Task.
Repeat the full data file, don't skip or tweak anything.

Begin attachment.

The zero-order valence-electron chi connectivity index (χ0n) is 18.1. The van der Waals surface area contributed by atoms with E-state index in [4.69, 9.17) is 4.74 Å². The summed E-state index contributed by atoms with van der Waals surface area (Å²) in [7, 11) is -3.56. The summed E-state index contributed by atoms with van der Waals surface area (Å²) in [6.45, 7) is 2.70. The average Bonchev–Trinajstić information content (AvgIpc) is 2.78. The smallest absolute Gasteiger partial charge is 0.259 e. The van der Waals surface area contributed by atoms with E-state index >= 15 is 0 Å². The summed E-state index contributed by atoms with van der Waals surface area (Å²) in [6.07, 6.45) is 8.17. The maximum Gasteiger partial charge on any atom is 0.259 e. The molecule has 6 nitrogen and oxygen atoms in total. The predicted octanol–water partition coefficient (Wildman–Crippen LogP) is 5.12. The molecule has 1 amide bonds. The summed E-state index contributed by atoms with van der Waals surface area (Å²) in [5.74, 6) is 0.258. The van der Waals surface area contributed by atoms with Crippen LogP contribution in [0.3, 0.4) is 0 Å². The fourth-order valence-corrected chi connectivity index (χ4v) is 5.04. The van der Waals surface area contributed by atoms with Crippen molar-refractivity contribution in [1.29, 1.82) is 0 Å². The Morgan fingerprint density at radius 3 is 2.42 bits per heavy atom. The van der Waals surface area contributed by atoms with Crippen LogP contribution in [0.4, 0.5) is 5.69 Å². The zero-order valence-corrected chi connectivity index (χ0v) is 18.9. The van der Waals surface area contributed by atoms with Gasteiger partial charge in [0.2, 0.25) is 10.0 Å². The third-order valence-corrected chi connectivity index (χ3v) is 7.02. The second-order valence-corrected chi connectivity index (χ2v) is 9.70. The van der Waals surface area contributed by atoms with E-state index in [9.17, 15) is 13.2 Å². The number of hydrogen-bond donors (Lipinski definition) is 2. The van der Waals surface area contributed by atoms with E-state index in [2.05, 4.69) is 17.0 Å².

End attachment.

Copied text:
The zero-order valence-electron chi connectivity index (χ0n) is 18.1. The van der Waals surface area contributed by atoms with E-state index in [4.69, 9.17) is 4.74 Å². The summed E-state index contributed by atoms with van der Waals surface area (Å²) in [7, 11) is -3.56. The summed E-state index contributed by atoms with van der Waals surface area (Å²) in [6.45, 7) is 2.70. The average Bonchev–Trinajstić information content (AvgIpc) is 2.78. The smallest absolute Gasteiger partial charge is 0.259 e. The van der Waals surface area contributed by atoms with E-state index >= 15 is 0 Å². The summed E-state index contributed by atoms with van der Waals surface area (Å²) in [6.07, 6.45) is 8.17. The maximum Gasteiger partial charge on any atom is 0.259 e. The molecule has 6 nitrogen and oxygen atoms in total. The predicted octanol–water partition coefficient (Wildman–Crippen LogP) is 5.12. The molecule has 1 amide bonds. The summed E-state index contributed by atoms with van der Waals surface area (Å²) in [5.74, 6) is 0.258. The van der Waals surface area contributed by atoms with Crippen LogP contribution in [0.3, 0.4) is 0 Å². The fourth-order valence-corrected chi connectivity index (χ4v) is 5.04. The van der Waals surface area contributed by atoms with Crippen molar-refractivity contribution in [1.29, 1.82) is 0 Å². The Morgan fingerprint density at radius 3 is 2.42 bits per heavy atom. The van der Waals surface area contributed by atoms with Crippen LogP contribution in [0.4, 0.5) is 5.69 Å². The zero-order valence-corrected chi connectivity index (χ0v) is 18.9. The van der Waals surface area contributed by atoms with Gasteiger partial charge in [0.2, 0.25) is 10.0 Å². The third-order valence-corrected chi connectivity index (χ3v) is 7.02. The second-order valence-corrected chi connectivity index (χ2v) is 9.70. The van der Waals surface area contributed by atoms with E-state index in [9.17, 15) is 13.2 Å². The number of hydrogen-bond donors (Lipinski definition) is 2. The van der Waals surface area contributed by atoms with E-state index in [2.05, 4.69) is 17.0 Å².